Wednesday, November 29, 2017

Book review: Buck Rogers in the 25th Century: A TV Companion

If you were fifteen years-old in the fall of 1979 (as I was), then "Buck Rogers in the 25th Century" was the greatest television show ever.

Jam-packed with colorful (and often very revealing) costumes, disco-infused sets and music, super cool “Star Wars” style space battles—this sexy prime time space opera featured great villains, two strong leads in Gil Gerard and Erin Gray, enjoyable humor, and a slew of memorable guest stars including Jack Palance, Jamie Lee Curtis, Ann Lockart, Frank Gorshin, and many more. The series also had solid writing thanks to story editors Anne Collins and Alan Brennert.

This exquisitely detailed, beautifully presented behind the scenes book takes the reader right there into the production of the show, beginning with the development of the theatrically released 1979 feature film that was eventually edited into the series pilot episode.

This book by Patrick Jankiewicz (with a forward by Col. Deering herself, Erin Gray) is a fan’s dream come true—an absolute treasure drove of well-organized and insightful behind the scenes information including dozens of modern day interviews with cast members, guest stars, and the crew who made it all happen. Best of all, there is a fully fleshed out, detailed episode guide.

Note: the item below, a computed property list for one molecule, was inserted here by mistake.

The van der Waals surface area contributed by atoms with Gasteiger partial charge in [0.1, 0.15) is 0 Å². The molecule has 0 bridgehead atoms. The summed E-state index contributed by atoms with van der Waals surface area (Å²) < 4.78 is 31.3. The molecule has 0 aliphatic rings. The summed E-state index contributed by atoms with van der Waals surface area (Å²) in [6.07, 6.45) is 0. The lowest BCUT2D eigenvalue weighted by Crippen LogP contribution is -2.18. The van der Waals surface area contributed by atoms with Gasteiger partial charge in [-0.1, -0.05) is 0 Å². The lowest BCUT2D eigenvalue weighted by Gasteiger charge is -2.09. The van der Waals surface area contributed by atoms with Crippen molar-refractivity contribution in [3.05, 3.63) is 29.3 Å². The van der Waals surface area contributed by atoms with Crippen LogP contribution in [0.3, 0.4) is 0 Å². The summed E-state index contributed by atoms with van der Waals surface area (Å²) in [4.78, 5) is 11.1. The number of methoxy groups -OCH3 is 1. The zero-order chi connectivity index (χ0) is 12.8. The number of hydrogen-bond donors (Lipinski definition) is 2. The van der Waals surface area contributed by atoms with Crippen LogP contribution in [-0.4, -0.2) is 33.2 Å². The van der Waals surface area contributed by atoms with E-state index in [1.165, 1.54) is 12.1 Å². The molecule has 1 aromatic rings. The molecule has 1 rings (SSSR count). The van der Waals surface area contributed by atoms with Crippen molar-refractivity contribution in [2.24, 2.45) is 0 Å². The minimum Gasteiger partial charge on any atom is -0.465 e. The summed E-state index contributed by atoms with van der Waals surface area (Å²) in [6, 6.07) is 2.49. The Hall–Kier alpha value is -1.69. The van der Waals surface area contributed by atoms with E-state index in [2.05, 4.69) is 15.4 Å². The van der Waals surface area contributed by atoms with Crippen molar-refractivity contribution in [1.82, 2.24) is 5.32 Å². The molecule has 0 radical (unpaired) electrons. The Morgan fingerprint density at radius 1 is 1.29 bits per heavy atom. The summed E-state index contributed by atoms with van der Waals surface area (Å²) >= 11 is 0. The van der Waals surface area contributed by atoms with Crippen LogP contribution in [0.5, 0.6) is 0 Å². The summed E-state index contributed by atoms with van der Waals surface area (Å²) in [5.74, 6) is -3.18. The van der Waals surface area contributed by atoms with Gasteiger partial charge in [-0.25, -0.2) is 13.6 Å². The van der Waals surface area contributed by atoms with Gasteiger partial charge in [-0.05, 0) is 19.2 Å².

I always wondered what happened to Buck Rogers after year one. Why, despite being fairly successful in the ratings, the show was completely revamped into an almost unrecognizable form.

After year one, show runner Bruce Lansbury and his talented writers Anne Collins and Alan Brennert left and the network brought in “Gunsmoke” producer John Mantley .

Mantley completely destroyed the Wilma Deering character by changing her from a strong, confident, bad ass leader and making her a meek stewardess (I kid you not). The sexy, witty, exciting show I loved was gone and in season two Buck Rogers became a dour, banal, dull, unimaginative version of “Gunsmoke” in space. This book does a great job of explaining how all of this went down.

Bottom line: One of the best behind the scenes TV “making of” books I have ever read. A must for fans of the show.

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